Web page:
Date of Original Version

2002

Type

Conference Proceeding

Rights Management

Copyright © 2002 by the Association for Computing Machinery, Inc. Permission to make digital or hard copies of part or all of this work for personal or classroom use is granted without fee provided that copies are not made or distributed for profit or commercial advantage and that copies bear this notice and the full citation on the first page. Copyrights for components of this work owned by others than ACM must be honored. Abstracting with credit is permitted. To copy otherwise, to republish, to post on servers, or to redistribute to lists, requires prior specific permission and/or a fee. Request permissions from Publications Dept., ACM, Inc., fax +1 (212) 869-0481, or permissions@acm.org. © ACM, 2002. This is the author's version of the work. It is posted here by permission of ACM for your personal use. Not for redistribution. The definitive version was published in Proceedings of the 7th international conference on Intelligent user interfaces {1-58113-459-2 (2002)} http://doi.acm.org/10.1145/502716.502734

Abstract or Description

Multiple selections, though heavily used in file managers and drawing editors, are virtually nonexistent in text editing. This paper describes how multiple selections can automate repetitive text editing. Selection guessing infers a multiple selection from positive and negative examples provided by the user. The multiple selection can then be used for inserting, deleting, copying, pasting, or other editing commands. Simultaneous editing uses two levels of inference, first inferring a group of records to be edited, then inferring multiple selections with exactly one selection in each record. Both techniques have been evaluated by user studies and shown to be fast and usable for novices. Simultaneous editing required only 1.26 examples per selection in the user study, approaching the ideal of 1-example PBD. Multiple selections bring many benefits, including better user feedback, fast, accurate inference, novel forms of intelligent assistance, and the ability to override system inferences with manual corrections.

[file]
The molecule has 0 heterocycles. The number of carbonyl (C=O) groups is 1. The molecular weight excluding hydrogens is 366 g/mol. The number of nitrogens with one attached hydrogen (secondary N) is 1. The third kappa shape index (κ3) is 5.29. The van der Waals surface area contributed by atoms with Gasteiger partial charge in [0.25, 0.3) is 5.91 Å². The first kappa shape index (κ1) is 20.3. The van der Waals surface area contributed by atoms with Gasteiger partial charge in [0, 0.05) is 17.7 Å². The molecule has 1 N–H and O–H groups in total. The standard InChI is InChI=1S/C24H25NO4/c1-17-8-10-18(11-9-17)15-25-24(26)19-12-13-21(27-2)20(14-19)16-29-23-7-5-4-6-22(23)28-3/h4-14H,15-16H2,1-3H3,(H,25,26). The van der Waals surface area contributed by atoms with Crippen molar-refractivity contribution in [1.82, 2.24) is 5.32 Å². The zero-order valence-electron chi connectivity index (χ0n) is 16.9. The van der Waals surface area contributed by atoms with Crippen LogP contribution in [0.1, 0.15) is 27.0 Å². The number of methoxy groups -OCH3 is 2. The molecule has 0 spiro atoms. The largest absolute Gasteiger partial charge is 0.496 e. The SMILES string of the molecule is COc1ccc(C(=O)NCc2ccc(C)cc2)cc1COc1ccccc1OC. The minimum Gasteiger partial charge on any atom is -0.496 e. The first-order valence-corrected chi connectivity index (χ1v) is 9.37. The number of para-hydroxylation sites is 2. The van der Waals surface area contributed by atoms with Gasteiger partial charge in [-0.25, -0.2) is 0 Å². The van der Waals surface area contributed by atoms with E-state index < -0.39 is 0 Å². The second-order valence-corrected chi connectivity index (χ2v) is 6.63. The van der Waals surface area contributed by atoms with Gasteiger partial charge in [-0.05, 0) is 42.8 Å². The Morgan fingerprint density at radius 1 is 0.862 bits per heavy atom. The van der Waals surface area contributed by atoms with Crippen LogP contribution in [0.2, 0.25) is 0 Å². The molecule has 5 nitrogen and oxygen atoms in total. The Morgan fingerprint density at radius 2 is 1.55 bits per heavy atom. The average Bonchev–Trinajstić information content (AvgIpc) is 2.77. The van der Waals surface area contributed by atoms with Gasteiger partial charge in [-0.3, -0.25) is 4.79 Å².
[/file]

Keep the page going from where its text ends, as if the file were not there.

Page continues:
Comments

Copyright © 2002 by the Association for Computing Machinery, Inc. Permission to make digital or hard copies of part or all of this work for personal or classroom use is granted without fee provided that copies are not made or distributed for profit or commercial advantage and that copies bear this notice and the full citation on the first page. Copyrights for components of this work owned by others than ACM must be honored. Abstracting with credit is permitted. To copy otherwise, to republish, to post on servers, or to redistribute to lists, requires prior specific permission and/or a fee. Request permissions from Publications Dept., ACM, Inc., fax +1 (212) 869-0481, or permissions@acm.org. © ACM, 2002. This is the author's version of the work. It is posted here by permission of ACM for your personal use. Not for redistribution. The definitive version was published in Proceedings of the 7th international conference on Intelligent user interfaces {1-58113-459-2 (2002)} http://doi.acm.org/10.1145/502716.502734

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